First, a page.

Rockmommy: How did 2020 influence your music and creative process? 

Genevieve Goings: I grew so much as a producer and engineer in 2020, because I had to take on a lot of work myself. I usually would outsource my mixing and a lot of my production on a music project, and this lockdown really made me dig down deep and learn more about the process of mixing sound. This year I wrote and produced 14 songs for the Disney Junior “Ready for Preschool” short-form music show, and I mixed most of the album as well as playing the instruments, and singing the songs. 

As women, often we have an ‘imposter syndrome’ complex, and I was guilty of this. I would say things like, ‘I produce a little bit,’ or ‘I can produce, with help.’ The truth of the matter is, I AM a producer. There, I said it!  

Rockmommy: What are you most hopeful for in 2021? 

Genevieve Goings: I hope that We as a nation can come together and forgive each other, have compassion, and can really get creative on how to navigate our new normal. We are amazing, and driven, and we can do it! We have learned so much about our flaws as a society, and I hope that we can move forward with a fresh look at the world and ourselves.

Rockmommy: Any recent or upcoming projects you’d like to share? 

Genevieve Goings: YES!!! I recently released a single called “Grateful” off my upcoming EP Great Indoors. This is a collection of songs to be enjoyed while we shelter in place. “Shadow Puppets,” my next single, out January 15, is really fun and imaginative song about the endless possibilities of shadow puppetry. I also have a really fun video to accompany that. The full project will be released February 5 on the new label 8 Pound Gorilla Records, and you can pre-order now on iTunes! Disney will also be releasing Vol. 5 of “Ready for Preschool” in January and you can hear my newest work that was produced entirely from my home studio! 

Rockmommy: What advice do you have on balancing parenthood with creative life? 

Genevieve Goings: I am still learning this, but I am finding that really putting the electronics down at a certain time is pretty much a MUST for a balanced life. Just because technology allows us to be reached at any given moment, that doesn’t mean we have to be.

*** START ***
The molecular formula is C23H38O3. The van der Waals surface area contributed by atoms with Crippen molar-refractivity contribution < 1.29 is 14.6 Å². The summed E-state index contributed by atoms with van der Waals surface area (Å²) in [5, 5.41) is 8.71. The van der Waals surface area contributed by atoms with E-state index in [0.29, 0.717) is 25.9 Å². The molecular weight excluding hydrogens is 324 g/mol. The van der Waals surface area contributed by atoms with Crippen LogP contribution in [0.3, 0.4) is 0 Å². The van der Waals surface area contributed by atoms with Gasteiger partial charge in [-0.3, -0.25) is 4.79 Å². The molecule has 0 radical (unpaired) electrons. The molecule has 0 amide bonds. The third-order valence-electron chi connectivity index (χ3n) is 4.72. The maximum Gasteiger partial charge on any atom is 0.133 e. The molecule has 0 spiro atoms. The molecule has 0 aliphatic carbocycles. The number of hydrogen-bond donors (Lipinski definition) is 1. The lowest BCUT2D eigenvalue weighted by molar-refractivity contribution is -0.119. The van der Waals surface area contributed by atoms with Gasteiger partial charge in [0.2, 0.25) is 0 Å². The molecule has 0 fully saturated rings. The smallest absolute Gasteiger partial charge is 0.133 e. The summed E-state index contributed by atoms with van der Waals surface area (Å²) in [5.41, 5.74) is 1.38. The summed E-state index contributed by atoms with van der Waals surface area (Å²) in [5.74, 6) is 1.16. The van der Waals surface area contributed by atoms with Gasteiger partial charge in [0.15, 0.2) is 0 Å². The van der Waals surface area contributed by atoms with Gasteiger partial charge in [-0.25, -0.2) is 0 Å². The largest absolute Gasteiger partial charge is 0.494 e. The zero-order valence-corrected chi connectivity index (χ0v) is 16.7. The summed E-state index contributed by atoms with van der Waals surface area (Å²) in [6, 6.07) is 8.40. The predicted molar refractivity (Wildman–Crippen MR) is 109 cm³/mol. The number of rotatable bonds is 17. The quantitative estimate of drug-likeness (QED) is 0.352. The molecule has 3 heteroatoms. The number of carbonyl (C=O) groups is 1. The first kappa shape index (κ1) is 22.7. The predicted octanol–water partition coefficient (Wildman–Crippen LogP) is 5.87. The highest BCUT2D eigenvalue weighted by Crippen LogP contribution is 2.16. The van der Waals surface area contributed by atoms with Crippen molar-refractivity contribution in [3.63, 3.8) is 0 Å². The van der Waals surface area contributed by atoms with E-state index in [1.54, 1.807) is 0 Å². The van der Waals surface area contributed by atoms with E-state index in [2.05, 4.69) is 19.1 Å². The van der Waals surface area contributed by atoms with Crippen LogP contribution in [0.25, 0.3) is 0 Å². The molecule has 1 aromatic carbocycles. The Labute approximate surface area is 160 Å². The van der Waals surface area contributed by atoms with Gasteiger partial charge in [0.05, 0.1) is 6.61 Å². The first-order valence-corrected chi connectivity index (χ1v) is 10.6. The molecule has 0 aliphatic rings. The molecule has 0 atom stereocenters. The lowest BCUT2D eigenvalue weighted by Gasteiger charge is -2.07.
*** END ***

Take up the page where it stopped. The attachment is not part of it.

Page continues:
Marisa Torrieri Bloom is the editor and founder of Rockmommy.

Getting Candid with Mark Erelli: From ‘Blindsided’ in 2020 to New Music in 2021

By Marisa Torrieri Bloom

For many musicians, the loss of performance opportunities in the pandemic has been unbearable – professionally and emotionally. Mark Erelli is one of them.

His twelfth record, Blindsided, came out just a few weeks after everything shut down. Tours were rescheduled, then rescheduled again, then canceled. Shows with a full band turned into solo live streams from his basement. This week, we catch up with the Massachusetts singer-songwriter and dad of two to discuss the challenges of creating music in 2020 and staying positive for the new year.  

Mark Erelli (Photo: Joe Navas)

Rockmommy: What were the biggest challenges you encountered in the last 12 months?

Mark Erelli: I am a parent of two boys, 10 and 13, so there have been many educational, logistical, and emotional challenges of guiding them through this year. But challenges of that nature always exist, though I’m not usually around so consistently to help address them because of my work. So the parenting has been tough but, in a way, it’s been a bit easier because I’m here for my kids and to support my wife. 

The biggest challenge was the impact of the pandemic on the release of my twelfth record, Blindsided, which came out just a few weeks after everything shut down. Tours would be rescheduled, then rescheduled again, then canceled. Shows I was really looking forward to playing with a full band turned into solo live streams in my basement. For once in my career, the groundswell of publicity and my musical profile were kind of synced up and it was all teed up to be a big, career-defining year for me. Of course it wasn’t, or at least not in the way I’d hoped for. And it’s not really something you can recreate, the moment passes and then it’s gone. So I’ve just had to try and wrap my head and heart around that, something I’m still trying to do.